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A New Jersey township that stopped an Islamic society from building a mosque will pay the group $3.25 million, ending a multi-year battle that spanned 39 public hearings and included allegations of anti-Muslim animus.
Terms of the agreement were made public Tuesday, about a week after Bernards Township voted to settle lawsuits brought last March by the Islamic Society of Basking Ridge and in November by the Justice Department.
According to the settlements, Bernards Township will pay $1.5 million in damages to the Islamic society and $1.75 million in attorneys’ fees and litigation expenses. The law firm representing the society said it will donate its payment to charity.
The society will also be permitted to construct its mosque on the 4.088-acre property it bought in 2011, court papers said.
“We are very pleased by this resolution and hope to receive prompt approval to build our mosque,” society president and plaintiff Mohammad Ali Chaudry said in a statement. “We look forward to welcoming people of all faiths and backgrounds to our mosque.”
The agreement between the society and township also allows for 50 parking spots for the mosque — instead of the much higher 107 originally asked for by the township.
This follows a judge's ruling on New Year’s Eve that Bernards Township discriminated against the group by requiring it to provide more parking for its proposed mosque than other places of worship in the town, which is about 40 miles west of New York City.
The Islamic society maintained in its lawsuit that the stricter parking requirement had "laid the groundwork for each of the board's bases for denying [the society's] preliminary and final site plan approval."
“Municipalities around the country should pay close attention to what happened in Bernards Township,” the society’s lead counsel, Adeel A. Mangi, said in a statement. “The American Muslim community has the legal resources, the allies, and the determination to stand up for its constitutional rights in court and will do so.”
The Islamic Society of Basking Ridge went to court against Bernards Township last March after its application to build a 4,216-square-foot mosque was denied last January. The group alleged that in disapproving its bid, the planning board caved to anti-Muslim sentiment in the community and discriminated against the society based on religion.
Bernards Township repeatedly denied those allegations, saying the decision was based solely on land-use considerations.
Township spokesman Michael P. Turner said in a statement that rejection of the proposed mosque "was based on accepted land use criteria only." He added that the the township also denies the board's decision was discriminatory.
"The decision to accept the ISBR’s terms and the DOJ’s offer was not made lightly," Turner added. "However, in our opinion and that of our legal counsel, settling represents the most effective path forward to mitigate the financial risk of protracted litigation as well as resolve the issue of the ISBR's proposed house of worship in Liberty Corner.
Except for the deductible, insurers will cover the settlement payment without spending taxpayer funds, he said.
While some residents supported the society's plan to build a mosque, others fought against it. Some cited parking and traffic considerations as reasons for their opposition, suggesting that the society build elsewhere in town. Others in interviews with NBC News in January said a mosque made them uncomfortable.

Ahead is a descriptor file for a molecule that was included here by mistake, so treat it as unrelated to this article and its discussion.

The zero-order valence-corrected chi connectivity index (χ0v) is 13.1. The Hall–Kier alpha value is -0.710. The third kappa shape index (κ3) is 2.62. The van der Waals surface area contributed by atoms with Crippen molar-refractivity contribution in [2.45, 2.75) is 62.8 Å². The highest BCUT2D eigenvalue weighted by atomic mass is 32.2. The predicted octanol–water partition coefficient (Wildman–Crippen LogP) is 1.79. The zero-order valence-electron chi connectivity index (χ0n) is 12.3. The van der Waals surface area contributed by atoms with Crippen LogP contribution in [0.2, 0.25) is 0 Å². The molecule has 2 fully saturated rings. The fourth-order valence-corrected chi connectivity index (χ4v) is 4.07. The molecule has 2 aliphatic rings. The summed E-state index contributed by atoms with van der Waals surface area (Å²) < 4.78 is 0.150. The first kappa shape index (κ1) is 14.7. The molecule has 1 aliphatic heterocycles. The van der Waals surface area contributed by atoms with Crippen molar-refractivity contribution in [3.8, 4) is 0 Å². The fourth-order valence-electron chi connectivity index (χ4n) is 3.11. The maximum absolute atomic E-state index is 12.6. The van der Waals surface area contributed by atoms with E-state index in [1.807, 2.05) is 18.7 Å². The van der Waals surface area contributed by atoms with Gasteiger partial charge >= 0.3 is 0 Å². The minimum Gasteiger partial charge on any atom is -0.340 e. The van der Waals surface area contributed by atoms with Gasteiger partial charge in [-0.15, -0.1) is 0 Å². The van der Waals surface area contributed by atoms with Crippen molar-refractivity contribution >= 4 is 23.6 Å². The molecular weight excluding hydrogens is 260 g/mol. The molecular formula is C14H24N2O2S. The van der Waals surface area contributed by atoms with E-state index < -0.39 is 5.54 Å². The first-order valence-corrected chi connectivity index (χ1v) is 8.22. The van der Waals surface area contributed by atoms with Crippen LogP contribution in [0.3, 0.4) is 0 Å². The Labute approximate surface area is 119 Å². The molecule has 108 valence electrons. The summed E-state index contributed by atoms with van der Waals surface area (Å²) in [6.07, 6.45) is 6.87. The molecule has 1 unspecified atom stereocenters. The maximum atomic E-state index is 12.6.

Those tensions were laid bare when community members packed public hearings and expressed their feelings to local government officials.
The Islamic society has said in court papers that it was targeted by bigots as the lengthy public hearing process played out.
According to court filings, the planning board will hold one more meeting on its agreement to settle and the society’s application to build the mosque.
Attendees will be able to speak about the settlement site plan, but will not be permitted to make comments about Islam or Muslims, the agreement said.
The township zoning and land use laws in effect when the society submitted its application in April 2012 will govern site plan approval, court papers said.
While the society's proposal was still before the board, the township committee passed an ordinance in October 2013, changing the zoning rules for houses of worship, the society’s lawsuit said.
In a residential zone, the minimum lot size became 6 acres. The society's was 4 acres.
Before the ordinance was changed, eight of 10 houses of worship in residentially zoned areas were less than 6 acres, court papers said.
The "hard or impossible-to-meet" new conditions were an effort to ensure the society would never be able to build a mosque once its pending application was denied, the plaintiffs claimed.
In both the society and Justice Department settlements, the township agreed to amend the ordinance to limit restrictions placed on houses of worship.
“Bernards Township made decisions that treated the Islamic Society of Basking Ridge differently than other houses of worship,” Acting U.S. Attorney William E. Fitzpatrick said in a statement. “The settlement announced today corrects those decisions and ensures that members of this religious community have the same ability to practice their faith as all other religions.”
The settlement terms became public less than a week after a Muslim congregation in Bayonne, New Jersey, filed a lawsuit against the City of Bayonne.
That complaint alleges the city’s zoning board yielded to community animus and discriminated against Bayonne Muslims when it turned down its bid to build a mosque.